Hubble camera has stopped working

A camera that has taken some of the most spectacular pictures of the universe has packed up, Nasa revealed tonight. The Advanced Camera for Surveys on the Hubble space telescope stopped working on Saturday.

ACS image of the Orion NebulaEngineers believe that the power supply to its electronics failed. The loss is a blow to astronomers because the camera has recorded amazing images of targets from planets to distant gas clouds and galaxies. They include the photograph of the Orion Nebula shown here.

The camera had been operating on a back-up system since its primary electronics package malfunctioned in June last year.

Nasa will try to get the main electronics system operating again. However, if they fail then the camera could be out of action until a shuttle servicing mission flies to the orbiting telescope in September next year.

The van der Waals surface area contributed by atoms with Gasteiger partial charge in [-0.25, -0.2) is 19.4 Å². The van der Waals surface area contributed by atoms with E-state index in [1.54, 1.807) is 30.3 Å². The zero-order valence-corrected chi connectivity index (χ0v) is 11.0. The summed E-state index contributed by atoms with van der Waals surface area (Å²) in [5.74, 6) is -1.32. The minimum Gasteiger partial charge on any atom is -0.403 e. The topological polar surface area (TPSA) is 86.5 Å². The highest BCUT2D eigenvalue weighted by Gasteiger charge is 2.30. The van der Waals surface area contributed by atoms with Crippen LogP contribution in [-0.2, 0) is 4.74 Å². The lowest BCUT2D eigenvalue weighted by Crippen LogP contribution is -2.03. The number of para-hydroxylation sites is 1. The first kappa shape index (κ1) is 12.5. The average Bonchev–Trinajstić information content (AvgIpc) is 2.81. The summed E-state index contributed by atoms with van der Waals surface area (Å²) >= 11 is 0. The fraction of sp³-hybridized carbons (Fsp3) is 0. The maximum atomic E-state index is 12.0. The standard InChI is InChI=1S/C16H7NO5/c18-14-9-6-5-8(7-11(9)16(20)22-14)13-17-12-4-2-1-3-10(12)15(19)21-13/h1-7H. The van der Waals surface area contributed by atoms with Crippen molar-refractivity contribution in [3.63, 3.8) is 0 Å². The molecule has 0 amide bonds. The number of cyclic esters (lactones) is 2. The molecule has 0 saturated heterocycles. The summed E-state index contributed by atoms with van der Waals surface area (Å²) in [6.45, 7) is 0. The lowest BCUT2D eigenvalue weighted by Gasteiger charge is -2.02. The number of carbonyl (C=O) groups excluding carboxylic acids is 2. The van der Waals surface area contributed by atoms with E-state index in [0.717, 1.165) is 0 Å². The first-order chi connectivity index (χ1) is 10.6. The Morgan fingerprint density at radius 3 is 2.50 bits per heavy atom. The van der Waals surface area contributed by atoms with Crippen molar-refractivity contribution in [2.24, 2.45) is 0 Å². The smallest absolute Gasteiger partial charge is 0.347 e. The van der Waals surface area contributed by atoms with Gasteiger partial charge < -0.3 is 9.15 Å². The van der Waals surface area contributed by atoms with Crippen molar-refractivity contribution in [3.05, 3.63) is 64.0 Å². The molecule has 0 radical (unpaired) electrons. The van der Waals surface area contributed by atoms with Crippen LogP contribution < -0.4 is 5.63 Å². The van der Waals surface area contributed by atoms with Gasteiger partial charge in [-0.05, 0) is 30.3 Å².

Hubble switched into a safe mode following the latest failure but was put back online on Sunday. Observations will resume this week using other Hubble instruments including a second imager, called the Wide Field Planetary Camera 2.

A list of back-up observing programmes will be carried out to replace those that would have been performed with the ACS. The camera was installed during a previous shuttle servicing mission in March 2002. Hubble is jointly operated by Nasa and the European Space Agency.

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Paul Sutherland

Paul Sutherland

I have been a professional journalist for nearly 40 years. I write regularly for science magazines including BBC Sky at Night magazine, BBC Focus, Astronomy Now and Popular Astronomy. I have also authored three books on astronomy and contributed to others.
Paul Sutherland

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Paul Sutherland

I have been a professional journalist for nearly 40 years. I write regularly for science magazines including BBC Sky at Night magazine, BBC Focus, Astronomy Now and Popular Astronomy. I have also authored three books on astronomy and contributed to others.

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